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Über dieses Buch

Computer Aided Design (CAD) and Computer Aided Manufacture (CAM) are but two of the more recent examples of computer applications in domains previously dominated by human labour. The use of computers in such areas has increasingly attracted social science research. There are several reasons one could suggest for this, not least of them being the simple fact that public money is being provided for such research. Of course, some of the interest may be due to the wish to prove that technology is being used to inhuman ends, but undoubtedly there is also some degree of fascination involved. Can you really do all the things with computers that people claim you can? There is certainly satisfaction to be had from smugly pointing out its shortcomings, but many of the few sociologists in our own organisation are also among the most avid users of modern technology. Needless to say, they also belong to the most critical users of the technology! A new strain of motivation for social science research which appears to be gaining significance, is the desire to "re-direct" technology, or at least - and probably more realistically - to playa part in shaping future technology . The entire range of motives may be recognised in the collection of papers contained in this volume.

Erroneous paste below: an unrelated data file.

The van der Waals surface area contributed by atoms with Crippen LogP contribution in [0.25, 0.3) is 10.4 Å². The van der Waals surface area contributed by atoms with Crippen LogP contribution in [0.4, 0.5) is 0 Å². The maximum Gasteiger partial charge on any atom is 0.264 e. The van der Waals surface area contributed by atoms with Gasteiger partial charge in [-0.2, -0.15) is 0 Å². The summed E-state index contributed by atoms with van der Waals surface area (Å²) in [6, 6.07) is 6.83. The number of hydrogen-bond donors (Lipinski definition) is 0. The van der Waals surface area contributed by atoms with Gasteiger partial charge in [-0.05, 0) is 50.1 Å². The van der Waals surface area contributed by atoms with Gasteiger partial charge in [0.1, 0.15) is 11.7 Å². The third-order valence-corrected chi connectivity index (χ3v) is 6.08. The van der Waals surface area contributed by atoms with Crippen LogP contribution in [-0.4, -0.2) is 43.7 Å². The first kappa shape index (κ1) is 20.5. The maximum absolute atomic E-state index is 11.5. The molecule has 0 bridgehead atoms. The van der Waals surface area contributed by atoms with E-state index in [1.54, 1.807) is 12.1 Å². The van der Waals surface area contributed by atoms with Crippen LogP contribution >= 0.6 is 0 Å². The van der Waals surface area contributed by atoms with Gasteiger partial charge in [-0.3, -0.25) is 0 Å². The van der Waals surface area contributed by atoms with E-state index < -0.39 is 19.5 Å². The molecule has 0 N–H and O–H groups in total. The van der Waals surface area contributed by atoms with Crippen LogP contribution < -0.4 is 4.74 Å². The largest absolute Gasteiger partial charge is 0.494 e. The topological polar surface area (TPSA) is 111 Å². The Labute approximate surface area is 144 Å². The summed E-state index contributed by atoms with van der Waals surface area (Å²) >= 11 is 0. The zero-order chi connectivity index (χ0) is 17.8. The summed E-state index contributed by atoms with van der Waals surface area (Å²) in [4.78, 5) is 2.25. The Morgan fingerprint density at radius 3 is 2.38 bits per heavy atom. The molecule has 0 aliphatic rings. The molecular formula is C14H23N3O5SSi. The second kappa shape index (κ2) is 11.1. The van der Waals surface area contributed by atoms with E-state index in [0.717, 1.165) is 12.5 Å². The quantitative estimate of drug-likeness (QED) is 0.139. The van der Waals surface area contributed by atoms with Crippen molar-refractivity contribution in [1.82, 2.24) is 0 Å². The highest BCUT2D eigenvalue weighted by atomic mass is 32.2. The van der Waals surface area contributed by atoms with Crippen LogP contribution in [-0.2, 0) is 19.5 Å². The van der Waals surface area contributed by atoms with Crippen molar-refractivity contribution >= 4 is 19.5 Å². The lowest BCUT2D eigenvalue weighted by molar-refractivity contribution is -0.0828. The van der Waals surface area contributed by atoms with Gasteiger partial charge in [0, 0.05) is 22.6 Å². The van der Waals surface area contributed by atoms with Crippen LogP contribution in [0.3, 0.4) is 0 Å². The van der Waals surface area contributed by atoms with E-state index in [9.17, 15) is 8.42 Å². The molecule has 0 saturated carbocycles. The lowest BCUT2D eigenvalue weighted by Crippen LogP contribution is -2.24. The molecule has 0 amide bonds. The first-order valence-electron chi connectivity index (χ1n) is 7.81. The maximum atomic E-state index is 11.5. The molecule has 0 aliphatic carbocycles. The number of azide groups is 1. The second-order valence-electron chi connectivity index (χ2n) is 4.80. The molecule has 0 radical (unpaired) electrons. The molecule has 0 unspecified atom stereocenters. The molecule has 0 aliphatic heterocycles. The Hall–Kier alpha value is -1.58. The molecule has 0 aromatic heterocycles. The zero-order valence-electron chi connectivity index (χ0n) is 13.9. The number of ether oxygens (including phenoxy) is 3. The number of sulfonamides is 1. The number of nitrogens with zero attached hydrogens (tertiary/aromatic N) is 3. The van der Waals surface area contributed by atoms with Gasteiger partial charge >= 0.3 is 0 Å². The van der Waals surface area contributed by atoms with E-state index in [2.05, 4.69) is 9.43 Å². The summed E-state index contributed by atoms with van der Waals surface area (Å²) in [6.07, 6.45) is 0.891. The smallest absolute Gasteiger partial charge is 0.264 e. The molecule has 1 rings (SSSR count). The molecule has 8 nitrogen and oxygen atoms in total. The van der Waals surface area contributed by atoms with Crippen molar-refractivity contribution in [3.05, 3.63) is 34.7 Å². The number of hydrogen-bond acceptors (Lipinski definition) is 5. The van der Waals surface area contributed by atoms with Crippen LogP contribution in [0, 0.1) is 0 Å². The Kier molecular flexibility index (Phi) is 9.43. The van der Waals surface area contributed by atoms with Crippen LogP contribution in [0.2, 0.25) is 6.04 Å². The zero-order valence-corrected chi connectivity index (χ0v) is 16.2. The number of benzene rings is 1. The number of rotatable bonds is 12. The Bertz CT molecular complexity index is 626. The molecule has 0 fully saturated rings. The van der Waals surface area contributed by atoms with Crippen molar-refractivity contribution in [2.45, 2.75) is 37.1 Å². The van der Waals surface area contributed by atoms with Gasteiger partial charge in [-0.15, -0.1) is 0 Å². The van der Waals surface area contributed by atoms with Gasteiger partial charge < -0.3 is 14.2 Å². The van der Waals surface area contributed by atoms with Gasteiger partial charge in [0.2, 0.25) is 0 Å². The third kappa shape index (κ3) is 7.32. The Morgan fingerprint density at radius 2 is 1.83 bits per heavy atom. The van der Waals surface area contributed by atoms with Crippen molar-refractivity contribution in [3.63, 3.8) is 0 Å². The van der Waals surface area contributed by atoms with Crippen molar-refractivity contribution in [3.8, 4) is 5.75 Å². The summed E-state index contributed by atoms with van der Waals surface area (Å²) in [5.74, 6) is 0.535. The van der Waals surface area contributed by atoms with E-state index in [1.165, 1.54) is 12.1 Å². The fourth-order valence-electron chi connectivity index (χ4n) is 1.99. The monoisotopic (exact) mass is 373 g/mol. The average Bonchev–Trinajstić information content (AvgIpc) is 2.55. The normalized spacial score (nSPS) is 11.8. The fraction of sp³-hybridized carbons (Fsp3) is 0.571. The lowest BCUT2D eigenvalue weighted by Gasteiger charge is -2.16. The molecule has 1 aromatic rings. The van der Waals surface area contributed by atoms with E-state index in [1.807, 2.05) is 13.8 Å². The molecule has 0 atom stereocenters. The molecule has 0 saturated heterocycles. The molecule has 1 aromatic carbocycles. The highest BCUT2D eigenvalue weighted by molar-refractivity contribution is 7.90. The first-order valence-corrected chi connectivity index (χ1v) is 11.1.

Editor’s Introduction: A Personal History of the European CAD/CAM Social Studies Network

Editor’s Introduction: A Personal History of the European CAD/CAM Social Studies Network

Whenever a researcher starts an empirical project, he or she usually looks first at which previous work has been done on the subject. In the case of technologies like CAD/CAM, this is all the more important since technologies have certain properties which may not be visible at first glance, particularly to researchers from non-technical fields such as the social sciences. Otherwise there might be a tendency to assume that one computer-based technology is much like the other and that any effects one technology may have will also be produced by applying another similarly based technology.

Michael Rader

National Reviews


CAD/CAM and Social Science in Scandinavia

In this paper I will first give some rough estimates of the diffusion of CAD/CAM technology in Denmark, Sweden and Norway. Then I will give an overview over current and completed social science research projects on CAD/CAM in these countries. Finally, some issues of trade union involvement will be discussed.

Håkon Finne

Social Science Research on CAD/CAM in the UK

Social science research on CAD/CAM technologies in the UK cannot readily be disentagled from the more general interest amongst social scientists in the implications of the new microelectronics-based Information Technology ‘revolution’. Since the late 1970s a number of research units and individuals have been exploring the social implications of a range of new technologies. Whilst the focus of this review will be on CAD/CAM it will also be useful, in so far as they inform this work, to point to the more general themes that have emerged in the social analysis of new technologies. Before reviewing social science approaches to CAD/CAM I will briefly outline available evidence of the diffusion of the technologies and the main issues that they have raised.

Ian Mcloughlin